Satanic imagery can be diverse, subtle and out-of-place. Our ideals allow us to use whatever symbols are appropriate, and more importantly, whichever ones the individual happens to like. So you might see symbols of counterculture and anarchy such as the anarchist's symbol, anti-establishment symbols such as medieval weaponry, anti-herd symbolism involving sheep, and every kind of artefact ever associated with halloween, the dark, and the fun side of the dark. Much of these are employed in jest, for entertainment of others and of the Satanist hirself . Very little is used in a straightforward way and almost never to represent merely what you'd think. In nearly all cases you need to ask the individual Satanist about hir use of a particular symbol. They may give lucid and intellectual answers steeped in historical knowledge and clever anti-theology. Or they may just like them. Other Satanists will no doubt disagree that the use of particular symbols is useful. There is much dissention in the ranks! There is an aesthetic at work that cannot fully be rendered into words; and after all, let us forget that symbols and the like are highly personal and subjective in nature. Bertrand Russell the philosopher reminds us that, in particular when it comes to religion, "the belief in either pessimism or optimism is a matter of temperament, not of reason" 3 .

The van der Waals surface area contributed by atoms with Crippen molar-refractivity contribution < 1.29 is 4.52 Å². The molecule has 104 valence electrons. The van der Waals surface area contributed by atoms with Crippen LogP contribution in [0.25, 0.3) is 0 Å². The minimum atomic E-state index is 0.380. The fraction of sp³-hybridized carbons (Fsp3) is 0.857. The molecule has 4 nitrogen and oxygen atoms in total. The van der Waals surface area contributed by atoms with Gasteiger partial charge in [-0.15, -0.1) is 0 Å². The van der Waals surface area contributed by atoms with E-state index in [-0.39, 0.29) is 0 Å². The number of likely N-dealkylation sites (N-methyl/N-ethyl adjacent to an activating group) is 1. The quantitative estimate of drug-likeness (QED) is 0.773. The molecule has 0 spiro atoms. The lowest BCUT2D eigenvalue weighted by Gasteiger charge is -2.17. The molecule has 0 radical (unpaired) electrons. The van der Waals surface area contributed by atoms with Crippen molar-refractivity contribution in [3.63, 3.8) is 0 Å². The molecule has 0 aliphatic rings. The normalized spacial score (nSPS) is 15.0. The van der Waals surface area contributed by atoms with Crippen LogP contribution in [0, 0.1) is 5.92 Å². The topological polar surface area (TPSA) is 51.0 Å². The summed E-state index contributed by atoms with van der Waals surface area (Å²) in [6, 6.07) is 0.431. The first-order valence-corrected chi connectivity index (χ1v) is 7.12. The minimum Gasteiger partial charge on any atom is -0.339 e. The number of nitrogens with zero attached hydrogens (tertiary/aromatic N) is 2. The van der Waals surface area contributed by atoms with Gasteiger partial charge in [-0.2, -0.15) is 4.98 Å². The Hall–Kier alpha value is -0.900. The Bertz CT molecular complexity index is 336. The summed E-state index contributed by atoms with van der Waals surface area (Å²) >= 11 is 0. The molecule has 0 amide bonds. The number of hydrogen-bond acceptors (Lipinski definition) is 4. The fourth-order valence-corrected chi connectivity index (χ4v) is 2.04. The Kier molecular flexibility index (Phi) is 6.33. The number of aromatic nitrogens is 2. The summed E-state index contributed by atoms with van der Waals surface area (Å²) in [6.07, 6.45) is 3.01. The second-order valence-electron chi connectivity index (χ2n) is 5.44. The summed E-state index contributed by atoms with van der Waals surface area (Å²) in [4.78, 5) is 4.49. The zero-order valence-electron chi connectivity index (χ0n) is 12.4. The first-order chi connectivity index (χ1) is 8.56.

The peacock has been a prominent feature in Indian literature as its resplendent beauty is a source of inspiration for many. In popular legends, when the peacock displays its glorious plume, it’s a sign of rain. They have iconic status as the carrier animal of the Hindu god Kartikeya. Lord Krishna was always depicted with a peacock feather in his headdress. In Buddhist philosophy the peacock represents wisdom. The peacock and its feather motifs are prominent features in Mughal architecture. The peacock and the peacock feather is still a popular motif to be used in logos, textile patterns as well as designs.